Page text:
Four and a half million Latin Americans (almost 1% of the total population of Latin America) are of Asian descent. The number may be millions higher, even more so if all who have partial ancestry are included. For example, Asian Peruvians are estimated at 5%[5] of the population there, but one source places the number of all Peruvians with at least some Chinese ancestry at 5 million, which equates to 20% of the country's total population.[9]

Most who are of Japanese descent reside in Brazil, Peru, Argentina, Mexico, Bolivia, and Paraguay while significant populations of Chinese ancestry are found in Peru, Venezuela, Brazil, Colombia, Argentina, Cuba, Guyana, Dominican Republic, Panama, Puerto Rico, Mexico, and Costa Rica (where they make up about 1% of the total population). Nicaragua is home to 12,000 ethnic Chinese; the majority reside in Managua and on the Caribbean coast. Smaller communities of Chinese, numbering just in the hundreds or thousands, are also found in Ecuador and various other Latin American countries. The largest Korean communities are in Brazil, Mexico, Argentina, Guatemala, Paraguay, Colombia, Ecuador and Chile. There are around 12,918 living in Guatemala. There is also a Hmong community in Argentina. The French Overseas Departments of French Guiana, Guadeloupe & Martinique have large populations of people of Tamil Indian descent. Colombia, Chile, Panama and Venezuela also have small Asian Indian communities.

Japanese Peruvians have a considerable economic position in Peru.[10] Many past and present Peruvian Cabinet members are ethnic Asians, but most particularly Japanese Peruvians have made up large portions of Peru's cabinet members and former president Alberto Fujimori is of Japanese ancestry who is currently the only Asian Latin American to have ever served as the head of any Latin American nation. Brazil is home to the largest Japanese community outside Japan, numbering about 1.7 million with ancestry alone. Brazil is also home to 10 thousand Indians, 5 thousand Vietnamese people, 4.5 thousand Afghans, 2.9 thousand Indonesians and 1 thousand Filipinos.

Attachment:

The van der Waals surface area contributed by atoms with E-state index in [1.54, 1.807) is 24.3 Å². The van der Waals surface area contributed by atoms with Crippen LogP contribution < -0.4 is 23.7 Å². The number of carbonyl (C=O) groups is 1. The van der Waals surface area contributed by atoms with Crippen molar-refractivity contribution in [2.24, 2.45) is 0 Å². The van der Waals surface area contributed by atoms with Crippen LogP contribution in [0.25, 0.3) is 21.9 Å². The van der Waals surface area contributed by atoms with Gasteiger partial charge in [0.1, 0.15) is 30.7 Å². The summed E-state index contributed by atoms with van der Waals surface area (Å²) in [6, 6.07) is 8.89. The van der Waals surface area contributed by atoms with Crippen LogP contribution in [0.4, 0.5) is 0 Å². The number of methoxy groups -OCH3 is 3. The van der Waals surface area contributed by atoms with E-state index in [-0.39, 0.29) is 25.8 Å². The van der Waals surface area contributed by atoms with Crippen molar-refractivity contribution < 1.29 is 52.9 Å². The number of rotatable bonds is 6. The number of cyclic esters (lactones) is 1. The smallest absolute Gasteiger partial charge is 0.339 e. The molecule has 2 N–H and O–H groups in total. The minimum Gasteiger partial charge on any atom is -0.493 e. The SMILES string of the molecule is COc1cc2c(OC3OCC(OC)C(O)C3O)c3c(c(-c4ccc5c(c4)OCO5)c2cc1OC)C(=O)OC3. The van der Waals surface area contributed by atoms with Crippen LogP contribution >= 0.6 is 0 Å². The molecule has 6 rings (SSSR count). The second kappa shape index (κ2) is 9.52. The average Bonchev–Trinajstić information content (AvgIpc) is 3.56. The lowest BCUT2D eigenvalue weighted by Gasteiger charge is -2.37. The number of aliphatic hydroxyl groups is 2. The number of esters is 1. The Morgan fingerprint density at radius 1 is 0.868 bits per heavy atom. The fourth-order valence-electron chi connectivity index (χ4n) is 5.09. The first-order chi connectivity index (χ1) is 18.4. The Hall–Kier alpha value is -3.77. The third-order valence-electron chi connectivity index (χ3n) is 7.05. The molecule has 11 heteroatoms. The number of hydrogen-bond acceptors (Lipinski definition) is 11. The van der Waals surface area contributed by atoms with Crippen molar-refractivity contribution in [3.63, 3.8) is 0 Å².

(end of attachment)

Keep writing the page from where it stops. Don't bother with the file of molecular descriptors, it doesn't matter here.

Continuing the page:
Emigrant communities


Canada has been a destination for Asian Latin American emigration. The immigrants usually settle in the largest cities, such as Vancouver and Toronto, and integrate into the overall Asian Canadian communities.


Main article: Dekasegi

Japanese Brazilian immigrants to Japan numbered 250,000 in 2004, constituting Japan's second-largest immigrant population.[11] Their experiences bear similarities to those of Japanese Peruvian immigrants, who are often relegated to low income jobs typically occupied by foreigners.[10]

United States

Most Asian Latin Americans who have migrated to the United States live in the largest cities, often in Asian American or Hispanic and Latino communities in the Greater Los Angeles area, New York metropolitan area, Chicago metropolitan area, San Francisco Bay area, Greater Houston, the San Diego area, Imperial Valley, California, Dallas-Fort Worth, and South Florida (mainly Chinese Cubans). They and their descendants are sometimes known as Asian Hispanics and Asian Latinos.

In the 2000 US Census, 119,829 Hispanic or Latino Americans identified as being of Asian race alone.[12] In 2006 the Census Bureau's American Community Survey estimated them at 154,694,[13] while its Population Estimates, which are official, put them at 277,704.[14] Some notable Americans of Asian Hispanic/Latino heritage include Harry Shum, Jr., Franklin Chang-Diaz, Carlos Galvan, Kelis, Kirk Acevedo and Chino Moreno. In the United States, there are Facebook groups that are devoted to Asian Hispanics in New York,[15] California[16] and Bay Area.[17]